1-Post gives a brief overview of subject mentioned in the chapter title.
2-Post gives a clear reflection about the importance of the chapter in becoming a teacher/leader.
3-Post gives clear explanation of how the chapter does or does not provide helpful information in becoming a teacher/leader.
4-Evidence of two responses to postings of other students within the course.
5-All posts and responses are at least one paragraph and written with professional writing standards.?
This chapter discusses the importance of curriculum and the need for bringing about reform to it. The objectives with which schools were established would not be met without the curriculum. This chapter is important for teachers as they play a vital role in designing curriculums. Reform of curriculum is one of the major challenges which education reform faces. The term curriculum owes its origin to a Latin word which bears the meaning of racecourse. Traditionally curriculum meant a list of courses but the definition has changed with the passage of time. It is important for educators to know the meaning of curriculum since only then they will be able to participate actively in its reform. Curriculum came to be defined as a program of studies, a document and even as the planned experiences of a school. No matter whatever definition of curriculum we adopt there is one common aspect, a hidden dimension which all definitions acknowledge. It means the things which are taught implicitly by schools and not explicitly. In 1983 after the National Commission on Excellence in Education published its report stating that the performance of American students has not been satisfactory a series of reforms in the field of education followed. Thomas (2012) supports the above stated view and reiterates the importance of curriculum.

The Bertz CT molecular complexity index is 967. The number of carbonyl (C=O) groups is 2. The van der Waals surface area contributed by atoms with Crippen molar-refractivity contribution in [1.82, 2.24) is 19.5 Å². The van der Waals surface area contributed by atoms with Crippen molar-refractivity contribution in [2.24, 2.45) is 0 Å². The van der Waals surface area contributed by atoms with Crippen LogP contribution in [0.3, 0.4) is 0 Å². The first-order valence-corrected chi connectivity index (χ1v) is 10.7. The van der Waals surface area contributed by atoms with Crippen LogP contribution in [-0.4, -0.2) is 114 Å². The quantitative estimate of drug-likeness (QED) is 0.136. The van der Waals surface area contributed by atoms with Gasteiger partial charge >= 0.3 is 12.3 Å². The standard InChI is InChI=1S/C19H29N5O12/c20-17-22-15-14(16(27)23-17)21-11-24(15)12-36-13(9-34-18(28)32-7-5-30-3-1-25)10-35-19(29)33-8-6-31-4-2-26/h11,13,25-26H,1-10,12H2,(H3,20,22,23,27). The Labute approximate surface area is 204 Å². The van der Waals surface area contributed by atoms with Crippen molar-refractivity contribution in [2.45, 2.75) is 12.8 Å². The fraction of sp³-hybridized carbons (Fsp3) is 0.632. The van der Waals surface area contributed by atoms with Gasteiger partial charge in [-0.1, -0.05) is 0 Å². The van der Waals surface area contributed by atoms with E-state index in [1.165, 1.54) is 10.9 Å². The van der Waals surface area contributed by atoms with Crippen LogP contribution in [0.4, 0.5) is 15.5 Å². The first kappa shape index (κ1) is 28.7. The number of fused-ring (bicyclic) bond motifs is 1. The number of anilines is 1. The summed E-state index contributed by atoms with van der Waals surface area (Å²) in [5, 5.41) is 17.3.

This chapter basically deals with the relationship which exists between school and students. From a reading this chapter it is evident that school and students are very much inter related. School happens to be an institution which has been created for the society, by the society and it is an institution which the society supports. Thus a teacher bears responsibility towards both the society which is its employer and also the students since serving them is the purpose behind the creation of schools. But these two responsibilities conflict each other. The chapter in question provides the ways in which schools influence the society and vice versa. Since time immemorial schools have been influencing society through the following ways; schools inculcate into students the responsibilities he/ she bears towards the society as citizens. Curriculums of schools primarily teach students as to how they are supposed in a democracy. It is believed that educated citizens are indispensible to a democratic country and this purpose of the society is served by the schools which shape students into intellectual citizens. Schools render vocational training the students, through schools students are prepared for future career so that they can easily get jobs in future. Society has a strong impact on schools and it constantly re shapes the school. While designing curriculum educators must try to involve parents into the education process of their children. They need to have clear communication with the parents regarding the children. This chapter is important for the one who intends to be a teacher because if he is aware of above stated facts then he would be able to render the services of a teacher in a better way. Underwood, Razzouk, Hansen & Shute (2011)- this article deals with the importance of the involvement of parents into the education system.